Member Since: Posts: Comments:
59. JRRP
Quoting P451:


Was supposed to follow the red arrows, as per official forecasting, at each of those points before Gordon decided to do whatever HE wanted to do.

That was one fascinating storm. Towards the end of the forecasting for it I remember one TWC met saying "we really don't know what it's going to do."

LOL


jajaja
Member Since: Posts: Comments:
What a perfect XtraTropical system x IDA is ...she is trying to wrap some around the center. Incredible storm.

OUTER BANKS BEATING Tropical Update
Member Since: September 2, 2007 Posts: 178 Comments: 20443
Quoting PcolaDan:
Ocean View/Willoughby Virginia Spit 4th view-15th view part 2(Friday November 13, 2009 after Nor'Easter

R rated language

Amazing video! you amaze me at how you find all kinds of interesting stuff
Member Since: Posts: Comments:



Seismic Monitor

AOI

AOI
Member Since: October 1, 2007 Posts: 81 Comments: 26511
52. IKE
12Z CMC.....and the 12Z NOGAPS.....take the low off shore and dissipate it.
Member Since: Posts: Comments:
Quoting PcolaDan:
Looks like they trying to save a beach road in Delaware. Live cam


Also watching the cam "DE 1 & Bathhouse Road, South Indian River Inlet " on fast setting. My God, that looks scary.
Member Since: Posts: Comments:
Quoting StormW:





Hey, I said slim to none, lol.

Seems were kinda stuck in late summer mode, eyy?
Member Since: Posts: Comments:
anyone seen Flood this AM? I need his help translating some German. I'd post it on here, but, I really don't feel like getting banned for the umpteenth time....
Member Since: Posts: Comments:
Quoting StormW:


No problem...reason it sticks out in my mind is...cause I was in it. 60-70 nm from the center, somewhere around Hatteras. He was a CAT 1 then. The Cutter I was stationed on took some damage. We encountered 30-40 ft seas. Took a rouge 50 footer, sent us over 50 degrees on our port side. I suffered a separated shoulder.

Still hurts today.


Whoa! That's pretty intense and certainly memorable. We'll see if Ida follows suit.
Member Since: Posts: Comments:
Ocean View/Willoughby Virginia Spit 4th view-15th view part 2(Friday November 13, 2009 after Nor'Easter

R rated language

Member Since: August 22, 2008 Posts: 12 Comments: 6010
Have water under my house, thankfully it didn't get high enough to actually get in my house, lost power and phone but that's back, we have a tree down in the backyard but thankfully it missed the house...lots of debris, but yes, we are fine, thanks.
Member Since: Posts: Comments:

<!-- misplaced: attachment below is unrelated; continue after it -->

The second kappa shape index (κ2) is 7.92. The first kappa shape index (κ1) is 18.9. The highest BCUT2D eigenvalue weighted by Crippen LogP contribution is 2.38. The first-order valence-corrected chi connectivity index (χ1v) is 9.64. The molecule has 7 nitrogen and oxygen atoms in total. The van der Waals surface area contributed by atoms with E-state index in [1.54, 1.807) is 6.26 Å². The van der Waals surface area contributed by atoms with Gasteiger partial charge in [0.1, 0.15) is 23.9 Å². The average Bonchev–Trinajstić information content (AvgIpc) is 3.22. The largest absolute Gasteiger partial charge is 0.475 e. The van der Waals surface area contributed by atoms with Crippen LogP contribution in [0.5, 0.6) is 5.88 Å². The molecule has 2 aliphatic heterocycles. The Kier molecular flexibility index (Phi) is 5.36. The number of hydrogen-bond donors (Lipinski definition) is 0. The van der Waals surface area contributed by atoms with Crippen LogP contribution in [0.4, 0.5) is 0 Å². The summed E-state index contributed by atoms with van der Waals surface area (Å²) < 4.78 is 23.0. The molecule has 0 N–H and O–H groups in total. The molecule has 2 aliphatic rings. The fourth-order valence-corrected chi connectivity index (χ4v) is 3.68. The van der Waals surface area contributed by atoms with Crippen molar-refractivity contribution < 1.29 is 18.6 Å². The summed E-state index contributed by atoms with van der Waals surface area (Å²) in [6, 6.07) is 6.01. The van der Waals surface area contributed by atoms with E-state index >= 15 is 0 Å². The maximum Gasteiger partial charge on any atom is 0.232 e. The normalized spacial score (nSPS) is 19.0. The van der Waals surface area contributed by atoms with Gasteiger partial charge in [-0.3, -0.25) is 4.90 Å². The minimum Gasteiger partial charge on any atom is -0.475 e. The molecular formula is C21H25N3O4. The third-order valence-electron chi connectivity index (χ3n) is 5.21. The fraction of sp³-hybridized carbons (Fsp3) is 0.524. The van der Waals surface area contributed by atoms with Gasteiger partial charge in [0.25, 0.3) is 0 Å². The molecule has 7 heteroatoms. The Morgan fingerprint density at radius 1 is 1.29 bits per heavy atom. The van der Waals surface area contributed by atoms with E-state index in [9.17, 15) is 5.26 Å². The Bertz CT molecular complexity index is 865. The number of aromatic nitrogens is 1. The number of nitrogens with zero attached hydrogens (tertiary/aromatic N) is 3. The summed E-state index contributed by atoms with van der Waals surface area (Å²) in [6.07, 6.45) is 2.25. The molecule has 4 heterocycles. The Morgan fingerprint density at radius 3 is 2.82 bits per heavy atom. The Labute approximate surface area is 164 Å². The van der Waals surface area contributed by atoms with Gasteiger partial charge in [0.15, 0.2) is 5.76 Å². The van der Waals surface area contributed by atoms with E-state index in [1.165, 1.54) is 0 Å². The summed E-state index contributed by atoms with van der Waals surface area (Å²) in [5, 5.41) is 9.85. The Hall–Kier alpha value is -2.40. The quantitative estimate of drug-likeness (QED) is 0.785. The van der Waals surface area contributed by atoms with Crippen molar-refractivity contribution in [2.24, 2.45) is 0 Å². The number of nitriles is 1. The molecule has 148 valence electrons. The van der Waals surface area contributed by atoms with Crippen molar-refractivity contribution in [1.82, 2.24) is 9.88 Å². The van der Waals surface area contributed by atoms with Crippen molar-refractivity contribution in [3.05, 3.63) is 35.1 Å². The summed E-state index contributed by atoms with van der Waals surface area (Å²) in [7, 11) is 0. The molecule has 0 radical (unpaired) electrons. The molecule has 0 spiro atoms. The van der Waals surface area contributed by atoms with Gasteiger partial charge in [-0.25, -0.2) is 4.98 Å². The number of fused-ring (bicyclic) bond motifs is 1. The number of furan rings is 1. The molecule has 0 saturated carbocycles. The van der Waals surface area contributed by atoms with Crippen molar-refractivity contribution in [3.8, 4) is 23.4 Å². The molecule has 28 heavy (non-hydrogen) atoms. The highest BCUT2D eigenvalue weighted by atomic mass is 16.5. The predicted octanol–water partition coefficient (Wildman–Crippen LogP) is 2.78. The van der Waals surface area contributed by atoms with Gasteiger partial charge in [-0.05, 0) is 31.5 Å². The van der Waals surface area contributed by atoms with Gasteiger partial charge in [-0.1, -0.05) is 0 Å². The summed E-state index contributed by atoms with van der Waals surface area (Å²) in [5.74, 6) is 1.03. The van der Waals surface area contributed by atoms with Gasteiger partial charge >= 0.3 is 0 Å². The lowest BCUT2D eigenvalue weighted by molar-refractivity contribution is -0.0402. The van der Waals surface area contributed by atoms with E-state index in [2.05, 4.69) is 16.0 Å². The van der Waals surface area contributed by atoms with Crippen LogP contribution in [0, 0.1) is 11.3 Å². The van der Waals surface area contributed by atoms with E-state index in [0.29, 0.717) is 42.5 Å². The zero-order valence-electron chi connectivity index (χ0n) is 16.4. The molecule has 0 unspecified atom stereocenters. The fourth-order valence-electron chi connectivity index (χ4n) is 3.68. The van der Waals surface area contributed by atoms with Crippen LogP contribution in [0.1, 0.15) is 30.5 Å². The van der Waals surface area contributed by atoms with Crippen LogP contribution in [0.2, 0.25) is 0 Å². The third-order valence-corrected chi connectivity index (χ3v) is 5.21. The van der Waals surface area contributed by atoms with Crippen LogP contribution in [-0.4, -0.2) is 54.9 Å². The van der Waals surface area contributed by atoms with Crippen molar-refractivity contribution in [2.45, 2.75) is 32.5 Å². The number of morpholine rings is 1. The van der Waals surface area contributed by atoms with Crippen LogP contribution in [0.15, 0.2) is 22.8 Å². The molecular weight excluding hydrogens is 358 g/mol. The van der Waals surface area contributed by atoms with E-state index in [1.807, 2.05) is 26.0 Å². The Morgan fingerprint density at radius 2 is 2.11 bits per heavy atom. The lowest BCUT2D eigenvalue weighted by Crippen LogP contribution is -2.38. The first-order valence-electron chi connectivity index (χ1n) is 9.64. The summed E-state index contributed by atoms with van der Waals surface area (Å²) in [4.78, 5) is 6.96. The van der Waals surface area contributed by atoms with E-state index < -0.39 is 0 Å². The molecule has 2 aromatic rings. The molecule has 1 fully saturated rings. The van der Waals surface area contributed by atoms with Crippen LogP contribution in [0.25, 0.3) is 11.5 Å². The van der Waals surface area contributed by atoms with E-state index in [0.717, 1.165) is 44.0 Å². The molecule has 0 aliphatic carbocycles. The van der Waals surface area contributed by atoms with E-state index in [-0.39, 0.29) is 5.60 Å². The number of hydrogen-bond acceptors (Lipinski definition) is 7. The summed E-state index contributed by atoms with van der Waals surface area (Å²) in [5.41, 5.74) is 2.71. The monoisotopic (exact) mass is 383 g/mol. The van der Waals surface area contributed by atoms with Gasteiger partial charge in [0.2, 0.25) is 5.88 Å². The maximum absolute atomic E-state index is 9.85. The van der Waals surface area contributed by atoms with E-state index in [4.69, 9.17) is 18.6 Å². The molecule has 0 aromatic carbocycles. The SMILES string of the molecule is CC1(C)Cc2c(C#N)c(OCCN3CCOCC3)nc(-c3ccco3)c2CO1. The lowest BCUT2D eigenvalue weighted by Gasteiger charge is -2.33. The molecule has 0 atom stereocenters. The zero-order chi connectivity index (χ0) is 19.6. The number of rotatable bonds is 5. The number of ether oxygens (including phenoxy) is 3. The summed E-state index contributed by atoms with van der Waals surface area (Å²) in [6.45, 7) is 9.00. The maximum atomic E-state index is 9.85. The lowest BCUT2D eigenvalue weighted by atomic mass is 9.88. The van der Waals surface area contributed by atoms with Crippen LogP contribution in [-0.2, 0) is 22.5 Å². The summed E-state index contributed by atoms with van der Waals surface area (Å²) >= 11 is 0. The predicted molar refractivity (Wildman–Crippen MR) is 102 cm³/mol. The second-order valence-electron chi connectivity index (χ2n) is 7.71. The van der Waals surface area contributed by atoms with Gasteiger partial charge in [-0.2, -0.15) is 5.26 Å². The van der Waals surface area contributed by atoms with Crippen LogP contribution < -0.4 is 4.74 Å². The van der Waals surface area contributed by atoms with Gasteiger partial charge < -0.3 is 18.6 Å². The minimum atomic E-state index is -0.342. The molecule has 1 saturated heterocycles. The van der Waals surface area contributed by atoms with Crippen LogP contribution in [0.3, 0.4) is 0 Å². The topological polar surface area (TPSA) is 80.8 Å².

What an incredible storm! The tidal flooding and storm surge were bad enough but around 6pm last night we started getting rain bands that contained sustained winds around 50 - 55 mph with gusts to hurricane force. With all the rain, trees were falling like matchsticks, transformers were blowing and pine cones were hitting my house like bullets. I just hope it doesn't come back!
Member Since: Posts: Comments:
Quoting hurricanejunky:
Storm, thanks for that post...
CaneWhisperer, interesting indeed. I wouldn't mind a return trip for Ida to Florida but this time maybe WE could get some rain down in South FL!! Ida has certainly kept everyone on their toes!




Most likely, anything that would head this way would be sheared and east loaded (Offshore) so, it would need to make landfall, IMO, to have any impact. Chances of a landfall from the east this time of year are slim to none.
Member Since: Posts: Comments:
Quoting NRAamy:
mornin'....

And a good Morn to you too!
Member Since: Posts: Comments:
Storm, thanks for that post...
CaneWhisperer, interesting indeed. I wouldn't mind a return trip for Ida to Florida but this time maybe WE could get some rain down in South FL!! Ida has certainly kept everyone on their toes!
Member Since: Posts: Comments:
Avalon pier Kill Devils Hills NC cam
Member Since: August 22, 2008 Posts: 12 Comments: 6010
nice update doc thanks looks like ida will not be soon forgotten
Member Since: July 15, 2006 Posts: 174 Comments: 54371
Quoting TheCaneWhisperer:


Not really, No GFS, No ECMWF, No UKMET but, the CMC and NOGAPS seem to have somewhat of an agreement on tracking.


So I would have to say VERY murky at this point. Bigger problems ongoing in the near term.
Member Since: Posts: Comments:
Looks like they trying to save a beach road in Delaware. Live cam
Member Since: August 22, 2008 Posts: 12 Comments: 6010
Quoting hurricanejunky:
Thanks CaneWhisperer! What are the other models showing and is there any kind of model consensus yet?


Not really, No GFS, No ECMWF, No UKMET but, the CMC and NOGAPS seem to have somewhat of an agreement on tracking.
Member Since: Posts: Comments:
Quoting StormW:


Not a slim as you may think...I gotta look at things (analysis) and I'll have an update...but in the meantime, reference GORDON, NOV 1994.


Thanks! I'll check out Gordon. I'll check your forecast later today.
Member Since: Posts: Comments:
Nogaps thinks that IDA will remain intact. CMC thinks that IDA will dissipate and a new cyclone forms.
Member Since: Posts: Comments:
Thanks CaneWhisperer! What are the other models showing and is there any kind of model consensus yet?
Member Since: Posts: Comments:

Viewing: 71 - 21

Page: 1 | 2 | 3 | 4 | 5 | 6 | 7 | 8 | 9 | 10 | 11 | 12 | 13 | 14 | 15 | 16 | 17 | 18 | 19Blog Index

Top of Page

About

Jeff co-founded the Weather Underground in 1995 while working on his Ph.D. He flew with the NOAA Hurricane Hunters from 1986-1990.